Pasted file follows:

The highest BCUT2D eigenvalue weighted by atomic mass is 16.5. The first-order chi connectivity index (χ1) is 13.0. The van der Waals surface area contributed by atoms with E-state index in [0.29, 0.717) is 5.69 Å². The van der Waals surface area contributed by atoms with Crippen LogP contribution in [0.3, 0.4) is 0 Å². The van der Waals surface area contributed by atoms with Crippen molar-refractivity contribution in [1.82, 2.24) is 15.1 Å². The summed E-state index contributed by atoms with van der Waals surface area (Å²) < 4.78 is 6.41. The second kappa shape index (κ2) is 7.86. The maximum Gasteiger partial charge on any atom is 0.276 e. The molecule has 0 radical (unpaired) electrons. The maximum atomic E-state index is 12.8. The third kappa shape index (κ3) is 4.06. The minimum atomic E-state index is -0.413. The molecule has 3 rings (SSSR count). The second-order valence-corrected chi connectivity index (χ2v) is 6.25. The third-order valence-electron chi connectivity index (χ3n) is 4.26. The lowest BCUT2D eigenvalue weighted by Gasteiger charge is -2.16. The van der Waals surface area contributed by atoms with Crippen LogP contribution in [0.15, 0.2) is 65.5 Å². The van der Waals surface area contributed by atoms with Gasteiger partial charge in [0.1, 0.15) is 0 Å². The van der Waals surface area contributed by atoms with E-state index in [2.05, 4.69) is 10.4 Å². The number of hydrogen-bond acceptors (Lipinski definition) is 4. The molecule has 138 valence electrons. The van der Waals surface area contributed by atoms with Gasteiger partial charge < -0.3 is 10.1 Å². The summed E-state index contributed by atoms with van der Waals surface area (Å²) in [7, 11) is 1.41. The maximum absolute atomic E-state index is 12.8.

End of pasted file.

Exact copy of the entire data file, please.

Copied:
The highest BCUT2D eigenvalue weighted by atomic mass is 16.5. The first-order chi connectivity index (χ1) is 13.0. The van der Waals surface area contributed by atoms with E-state index in [0.29, 0.717) is 5.69 Å². The van der Waals surface area contributed by atoms with Crippen LogP contribution in [0.3, 0.4) is 0 Å². The van der Waals surface area contributed by atoms with Crippen molar-refractivity contribution in [1.82, 2.24) is 15.1 Å². The summed E-state index contributed by atoms with van der Waals surface area (Å²) < 4.78 is 6.41. The second kappa shape index (κ2) is 7.86. The maximum Gasteiger partial charge on any atom is 0.276 e. The molecule has 0 radical (unpaired) electrons. The maximum atomic E-state index is 12.8. The third kappa shape index (κ3) is 4.06. The minimum atomic E-state index is -0.413. The molecule has 3 rings (SSSR count). The second-order valence-corrected chi connectivity index (χ2v) is 6.25. The third-order valence-electron chi connectivity index (χ3n) is 4.26. The lowest BCUT2D eigenvalue weighted by Gasteiger charge is -2.16. The van der Waals surface area contributed by atoms with Crippen LogP contribution in [0.15, 0.2) is 65.5 Å². The van der Waals surface area contributed by atoms with Gasteiger partial charge in [0.1, 0.15) is 0 Å². The van der Waals surface area contributed by atoms with E-state index in [2.05, 4.69) is 10.4 Å². The number of hydrogen-bond acceptors (Lipinski definition) is 4. The molecule has 138 valence electrons. The van der Waals surface area contributed by atoms with Gasteiger partial charge < -0.3 is 10.1 Å². The summed E-state index contributed by atoms with van der Waals surface area (Å²) in [7, 11) is 1.41. The maximum absolute atomic E-state index is 12.8.